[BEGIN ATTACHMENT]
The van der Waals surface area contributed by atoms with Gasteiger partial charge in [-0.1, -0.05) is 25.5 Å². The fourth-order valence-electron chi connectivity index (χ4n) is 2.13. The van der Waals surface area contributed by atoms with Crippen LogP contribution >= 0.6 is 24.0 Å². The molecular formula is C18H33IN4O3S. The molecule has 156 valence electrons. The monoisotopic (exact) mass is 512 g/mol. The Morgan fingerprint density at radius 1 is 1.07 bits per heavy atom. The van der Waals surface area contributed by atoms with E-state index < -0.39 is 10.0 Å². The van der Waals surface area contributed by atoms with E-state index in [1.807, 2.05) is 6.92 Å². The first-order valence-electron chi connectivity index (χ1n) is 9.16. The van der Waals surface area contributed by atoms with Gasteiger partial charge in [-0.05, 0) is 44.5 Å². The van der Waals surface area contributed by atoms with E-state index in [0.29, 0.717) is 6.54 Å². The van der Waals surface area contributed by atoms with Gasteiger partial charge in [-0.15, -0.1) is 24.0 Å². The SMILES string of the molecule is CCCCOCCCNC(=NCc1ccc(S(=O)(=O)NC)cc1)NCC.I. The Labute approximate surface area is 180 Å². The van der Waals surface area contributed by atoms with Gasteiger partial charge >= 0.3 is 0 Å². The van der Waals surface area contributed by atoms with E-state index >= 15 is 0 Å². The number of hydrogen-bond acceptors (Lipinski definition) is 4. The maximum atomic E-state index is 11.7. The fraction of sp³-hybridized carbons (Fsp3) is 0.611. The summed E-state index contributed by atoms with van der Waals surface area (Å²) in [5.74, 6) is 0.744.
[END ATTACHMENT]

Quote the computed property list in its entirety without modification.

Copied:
The van der Waals surface area contributed by atoms with Gasteiger partial charge in [-0.1, -0.05) is 25.5 Å². The fourth-order valence-electron chi connectivity index (χ4n) is 2.13. The van der Waals surface area contributed by atoms with Crippen LogP contribution >= 0.6 is 24.0 Å². The molecular formula is C18H33IN4O3S. The molecule has 156 valence electrons. The monoisotopic (exact) mass is 512 g/mol. The Morgan fingerprint density at radius 1 is 1.07 bits per heavy atom. The van der Waals surface area contributed by atoms with E-state index < -0.39 is 10.0 Å². The van der Waals surface area contributed by atoms with E-state index in [1.807, 2.05) is 6.92 Å². The first-order valence-electron chi connectivity index (χ1n) is 9.16. The van der Waals surface area contributed by atoms with Gasteiger partial charge in [-0.05, 0) is 44.5 Å². The van der Waals surface area contributed by atoms with E-state index in [0.29, 0.717) is 6.54 Å². The van der Waals surface area contributed by atoms with Gasteiger partial charge in [-0.15, -0.1) is 24.0 Å². The SMILES string of the molecule is CCCCOCCCNC(=NCc1ccc(S(=O)(=O)NC)cc1)NCC.I. The Labute approximate surface area is 180 Å². The van der Waals surface area contributed by atoms with Gasteiger partial charge >= 0.3 is 0 Å². The van der Waals surface area contributed by atoms with E-state index >= 15 is 0 Å². The number of hydrogen-bond acceptors (Lipinski definition) is 4. The maximum atomic E-state index is 11.7. The fraction of sp³-hybridized carbons (Fsp3) is 0.611. The summed E-state index contributed by atoms with van der Waals surface area (Å²) in [5.74, 6) is 0.744.